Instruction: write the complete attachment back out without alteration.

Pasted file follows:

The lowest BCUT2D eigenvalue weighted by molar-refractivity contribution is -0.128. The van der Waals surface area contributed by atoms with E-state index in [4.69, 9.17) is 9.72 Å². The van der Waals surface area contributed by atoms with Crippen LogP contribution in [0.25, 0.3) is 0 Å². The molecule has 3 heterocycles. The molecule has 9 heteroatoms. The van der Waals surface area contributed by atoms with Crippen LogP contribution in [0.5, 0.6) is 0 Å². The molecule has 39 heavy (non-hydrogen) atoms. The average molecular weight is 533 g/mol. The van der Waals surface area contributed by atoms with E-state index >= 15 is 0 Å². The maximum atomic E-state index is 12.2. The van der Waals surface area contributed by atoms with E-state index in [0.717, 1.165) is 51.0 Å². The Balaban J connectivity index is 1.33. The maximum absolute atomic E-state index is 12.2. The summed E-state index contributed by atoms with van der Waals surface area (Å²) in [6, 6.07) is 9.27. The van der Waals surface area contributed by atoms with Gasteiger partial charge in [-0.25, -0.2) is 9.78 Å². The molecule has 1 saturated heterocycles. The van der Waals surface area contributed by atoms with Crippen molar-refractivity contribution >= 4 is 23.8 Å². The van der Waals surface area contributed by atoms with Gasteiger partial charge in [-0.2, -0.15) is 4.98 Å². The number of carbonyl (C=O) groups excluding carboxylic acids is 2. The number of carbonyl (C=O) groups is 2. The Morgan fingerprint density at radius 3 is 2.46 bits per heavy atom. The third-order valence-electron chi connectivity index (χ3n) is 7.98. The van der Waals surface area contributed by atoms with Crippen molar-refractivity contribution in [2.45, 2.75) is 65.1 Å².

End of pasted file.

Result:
The lowest BCUT2D eigenvalue weighted by molar-refractivity contribution is -0.128. The van der Waals surface area contributed by atoms with E-state index in [4.69, 9.17) is 9.72 Å². The van der Waals surface area contributed by atoms with Crippen LogP contribution in [0.25, 0.3) is 0 Å². The molecule has 3 heterocycles. The molecule has 9 heteroatoms. The van der Waals surface area contributed by atoms with Crippen LogP contribution in [0.5, 0.6) is 0 Å². The molecule has 39 heavy (non-hydrogen) atoms. The average molecular weight is 533 g/mol. The van der Waals surface area contributed by atoms with E-state index >= 15 is 0 Å². The maximum atomic E-state index is 12.2. The van der Waals surface area contributed by atoms with E-state index in [0.717, 1.165) is 51.0 Å². The Balaban J connectivity index is 1.33. The maximum absolute atomic E-state index is 12.2. The summed E-state index contributed by atoms with van der Waals surface area (Å²) in [6, 6.07) is 9.27. The van der Waals surface area contributed by atoms with Gasteiger partial charge in [-0.25, -0.2) is 9.78 Å². The molecule has 1 saturated heterocycles. The van der Waals surface area contributed by atoms with Crippen molar-refractivity contribution >= 4 is 23.8 Å². The van der Waals surface area contributed by atoms with Gasteiger partial charge in [-0.2, -0.15) is 4.98 Å². The number of carbonyl (C=O) groups excluding carboxylic acids is 2. The number of carbonyl (C=O) groups is 2. The Morgan fingerprint density at radius 3 is 2.46 bits per heavy atom. The third-order valence-electron chi connectivity index (χ3n) is 7.98. The van der Waals surface area contributed by atoms with Crippen molar-refractivity contribution in [2.45, 2.75) is 65.1 Å².